The answers above are good - crystallography and cryptography are huge. Here are a couple more "smaller" applications that occur to me that show up in textbooks fairly frequently (both group theory, not rings/fields). It would be tough to make a whole course out of either one of these, but definitely doable to spend a day to a week or more covering these sorts of applications if you didn't have to cover ground in preparation for fields/modules/Galois theory.

• Puzzle solving, such as Rubik's Cube. There is at least one textbook (of sorts) that focuses heavily on this (with Sage code too!) by David Joyner.

• Pretty much any combinatorics book beyond a very first one will cover things like the (Cauchy-)Frobenius(-Burnside) Lemma for counting various patterns, which is a serious application of group theory (even in music theory). Keller and Trotter is one I have used bits and pieces of on occasion, and it's open source too.

• I second Burnside's lemma as an important tool in combinatorics. One fun puzzle is counting the number of Tsuro tiles. Actually, a lot of board game design combinatorics uses Burnside's lemma. math.stackexchange.com/questions/1270528/… Jan 25 at 12:04
• True, though the OP was about things outside of math, which not every combinatorial application is :) Jan 25 at 18:48

A bit of a strange and abstract answer, but for variety:

I have found personally that even just the basics of abstract algebra and group theory have helped me immensely pedagogically, as it has allowed me to understand abstractions better, and fundamentally altered how I think and process ideas and concepts.

Firstly, group theory is essentially the study of symmetry. It helps you understand how things can be symmetrical, and the different ways you can represent the same object. Anywhere that symmetry exists, you can think of it in terms of group theory. Let's say you and 3 other friends are playing a game together, and for variety sake, you want to switch up the player order each game. With a good understanding of the $$S_4$$ group, you don't need to remember which orders you've tried, you can easily construct many simple ways to determine the next ordering. This example is a little contrived, but hopefully you can see where it could appear innocuously in every day life. Most people won't see "player order" as something having symmetry.

Here is an example to make the next paragraph feel less abstract: Let $$a$$ be a rotation 90 degrees clockwise around the $$x$$-axis. Let $$b$$ be a rotation 90 degrees clockwise around the $$y$$-axis. Let $$c$$ be a rotation 90 degrees counter-clockwise around the $$x$$-axis. I have a cube and I want to apply the $$a$$, $$b$$, and $$c$$ rotations in that order. What will the cube look like?

First we represent the overall rotation as $$a+b+c = a+c+b$$. The $$a$$ and $$c$$ rotations cancel, so we are just left with $$b$$. Grab a cube and try it yourself! You will find this does not get you the right answer. Wait, what?

When learning math, there are several major hierarchies of concepts students learn as they get more advanced, in the sense that they must be very comfortable manipulating and understanding them in order to reach the next step of mathematical maturity: numbers, arithmetic, expressions, functions, logic, properties. The "properties" level is examined when you study abstract algebra. What do algebras look like if the commutative and associative properties don't hold? There are a lot of implicit assumptions we make when writing mathematical statements that we often take for granted, that are now muscle memory (like when we solve an equation). But by examining the properties of the algebra, we can catch our mistakes and justify our reasoning. In this problem, we assumed that 3D rotations are commutative, that $$a+b = b+a$$, but this is in fact not true (this is a special case of matrix multiplication). Having a good grasp of abstract algebra makes it easier for you to challenge those assumptions.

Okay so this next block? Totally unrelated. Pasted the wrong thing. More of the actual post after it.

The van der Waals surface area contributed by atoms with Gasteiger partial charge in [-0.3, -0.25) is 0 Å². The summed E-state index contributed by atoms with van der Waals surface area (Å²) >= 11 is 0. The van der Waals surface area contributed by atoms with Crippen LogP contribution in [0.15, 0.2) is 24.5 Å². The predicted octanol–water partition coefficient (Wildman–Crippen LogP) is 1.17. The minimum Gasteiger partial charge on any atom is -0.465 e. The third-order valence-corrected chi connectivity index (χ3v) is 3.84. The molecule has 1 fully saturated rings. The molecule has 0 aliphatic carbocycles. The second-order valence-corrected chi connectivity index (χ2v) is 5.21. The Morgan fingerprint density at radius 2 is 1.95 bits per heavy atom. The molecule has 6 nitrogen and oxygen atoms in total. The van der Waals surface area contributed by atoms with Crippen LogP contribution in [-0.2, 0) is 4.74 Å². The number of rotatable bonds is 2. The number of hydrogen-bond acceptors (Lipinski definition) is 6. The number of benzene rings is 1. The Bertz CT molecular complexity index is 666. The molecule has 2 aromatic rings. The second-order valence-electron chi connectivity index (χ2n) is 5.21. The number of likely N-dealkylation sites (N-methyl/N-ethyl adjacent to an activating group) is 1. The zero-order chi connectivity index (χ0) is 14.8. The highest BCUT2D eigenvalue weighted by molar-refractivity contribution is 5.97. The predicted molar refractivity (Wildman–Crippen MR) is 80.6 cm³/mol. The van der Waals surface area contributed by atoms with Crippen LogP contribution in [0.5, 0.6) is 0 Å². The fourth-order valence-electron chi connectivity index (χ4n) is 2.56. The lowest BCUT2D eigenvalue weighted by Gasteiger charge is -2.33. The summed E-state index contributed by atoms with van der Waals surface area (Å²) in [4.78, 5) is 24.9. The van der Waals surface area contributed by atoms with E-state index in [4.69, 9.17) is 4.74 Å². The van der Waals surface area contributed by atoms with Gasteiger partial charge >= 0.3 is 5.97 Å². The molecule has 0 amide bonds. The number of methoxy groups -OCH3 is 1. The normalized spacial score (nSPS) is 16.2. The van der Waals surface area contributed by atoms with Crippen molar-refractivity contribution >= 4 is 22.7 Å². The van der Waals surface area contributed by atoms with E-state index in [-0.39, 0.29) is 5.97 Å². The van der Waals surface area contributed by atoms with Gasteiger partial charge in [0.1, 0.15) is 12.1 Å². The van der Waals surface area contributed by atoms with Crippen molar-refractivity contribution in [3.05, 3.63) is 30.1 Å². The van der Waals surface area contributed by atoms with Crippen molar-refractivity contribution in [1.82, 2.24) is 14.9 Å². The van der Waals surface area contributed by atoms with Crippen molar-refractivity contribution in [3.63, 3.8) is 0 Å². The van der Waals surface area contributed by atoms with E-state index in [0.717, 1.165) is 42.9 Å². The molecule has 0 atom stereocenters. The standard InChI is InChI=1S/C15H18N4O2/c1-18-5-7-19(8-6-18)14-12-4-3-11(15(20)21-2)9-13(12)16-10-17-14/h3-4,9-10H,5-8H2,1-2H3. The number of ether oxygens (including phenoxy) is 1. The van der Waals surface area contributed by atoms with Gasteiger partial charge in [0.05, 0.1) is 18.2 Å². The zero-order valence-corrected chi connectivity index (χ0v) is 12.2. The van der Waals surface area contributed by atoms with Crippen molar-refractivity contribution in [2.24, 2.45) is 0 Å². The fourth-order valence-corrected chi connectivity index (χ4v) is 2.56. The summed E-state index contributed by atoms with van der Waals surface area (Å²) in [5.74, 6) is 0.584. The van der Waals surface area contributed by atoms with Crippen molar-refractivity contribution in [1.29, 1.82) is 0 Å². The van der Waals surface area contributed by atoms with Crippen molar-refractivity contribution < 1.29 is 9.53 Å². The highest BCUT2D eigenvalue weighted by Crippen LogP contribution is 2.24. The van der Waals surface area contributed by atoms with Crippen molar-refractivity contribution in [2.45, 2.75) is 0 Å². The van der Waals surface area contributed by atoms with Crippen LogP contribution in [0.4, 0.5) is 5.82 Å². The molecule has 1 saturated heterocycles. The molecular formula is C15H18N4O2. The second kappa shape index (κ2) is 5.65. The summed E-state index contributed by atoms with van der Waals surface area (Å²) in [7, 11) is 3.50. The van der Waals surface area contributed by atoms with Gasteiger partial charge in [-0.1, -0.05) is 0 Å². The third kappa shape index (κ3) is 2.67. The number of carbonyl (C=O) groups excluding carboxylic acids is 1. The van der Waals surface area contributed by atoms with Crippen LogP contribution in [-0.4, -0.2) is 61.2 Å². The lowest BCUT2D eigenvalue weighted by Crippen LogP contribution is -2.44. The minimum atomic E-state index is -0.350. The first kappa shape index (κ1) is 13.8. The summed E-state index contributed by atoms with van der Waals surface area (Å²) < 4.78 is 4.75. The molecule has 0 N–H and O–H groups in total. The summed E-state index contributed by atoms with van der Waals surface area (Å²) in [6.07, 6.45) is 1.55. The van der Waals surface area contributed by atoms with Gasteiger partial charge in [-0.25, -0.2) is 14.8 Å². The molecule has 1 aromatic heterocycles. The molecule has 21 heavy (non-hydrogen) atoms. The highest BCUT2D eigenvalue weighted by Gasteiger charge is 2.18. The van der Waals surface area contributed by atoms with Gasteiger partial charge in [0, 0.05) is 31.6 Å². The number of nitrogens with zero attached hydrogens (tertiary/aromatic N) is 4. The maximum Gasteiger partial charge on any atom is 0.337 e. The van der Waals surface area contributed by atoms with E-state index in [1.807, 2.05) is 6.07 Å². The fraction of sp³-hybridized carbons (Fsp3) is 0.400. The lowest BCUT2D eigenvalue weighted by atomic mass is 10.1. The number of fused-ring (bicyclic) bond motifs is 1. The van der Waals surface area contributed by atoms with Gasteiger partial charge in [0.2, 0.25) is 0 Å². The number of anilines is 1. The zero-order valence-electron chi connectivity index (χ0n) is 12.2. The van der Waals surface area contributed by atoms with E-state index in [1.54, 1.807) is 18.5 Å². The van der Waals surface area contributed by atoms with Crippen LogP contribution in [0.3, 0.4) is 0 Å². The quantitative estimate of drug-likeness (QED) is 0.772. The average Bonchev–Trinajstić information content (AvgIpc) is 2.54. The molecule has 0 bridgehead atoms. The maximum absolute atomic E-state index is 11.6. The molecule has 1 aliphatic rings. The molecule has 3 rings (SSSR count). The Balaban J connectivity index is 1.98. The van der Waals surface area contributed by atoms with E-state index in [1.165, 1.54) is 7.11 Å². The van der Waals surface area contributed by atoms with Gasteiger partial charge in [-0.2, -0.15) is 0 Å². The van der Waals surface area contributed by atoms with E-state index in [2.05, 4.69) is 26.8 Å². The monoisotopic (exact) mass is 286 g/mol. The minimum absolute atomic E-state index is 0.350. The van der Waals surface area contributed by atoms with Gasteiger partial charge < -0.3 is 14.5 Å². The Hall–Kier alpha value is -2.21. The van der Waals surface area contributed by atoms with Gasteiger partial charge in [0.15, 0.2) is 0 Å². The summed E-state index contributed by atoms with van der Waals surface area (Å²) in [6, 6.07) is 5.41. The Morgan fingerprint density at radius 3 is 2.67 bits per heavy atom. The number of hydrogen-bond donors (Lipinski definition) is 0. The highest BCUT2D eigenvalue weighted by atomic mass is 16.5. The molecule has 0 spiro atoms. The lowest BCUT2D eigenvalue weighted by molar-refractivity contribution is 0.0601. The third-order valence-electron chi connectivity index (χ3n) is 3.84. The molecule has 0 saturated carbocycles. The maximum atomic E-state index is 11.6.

In general, the idea that you can basically do algebra with just about anything as long as your operations are defined properly, is a pretty cool and powerful idea. The idea that the algebra systems are (sort of) defined by their properties and not by what the elements represent means seemingly unrelated things are the same. This changes one's attitude towards math significantly, and you start to realize there is just as much invention in math as there is discovery. We aren't just proving theorems, we are also inventing definitions.

Once you broaden your perspective in this way, you will have a healthier approach towards higher mathematics, a shift in philosophy, and an appreciation for abstraction. Then it doesn't seem too difficult to imagine that there could be plenty of applications of these concepts intuitively through art and design, programming, playing games, etc. even if it is difficult to identify specific ones. The more complex the math, the less explicit the applications and the more important they are in changing how we think and our philosophies.

This is a classic article:

Hayes, Brian. Group Theory in the Bedroom, and other Mathematical Diversions. Hill and Wang, 2008. Book link. "Having run out of sheep the other night, I found myself counting the ways to flip a mattress. ..."

(The title refers to one article. The entire collection is worthwhile.)

For the group theory in physics, the following books looks very promising:

Group Theory in a Nutshell for Physicists by Anthony Zee

(It just came out in 2022 and I haven't gotten a chance to read it carefully, but the reviews are very good).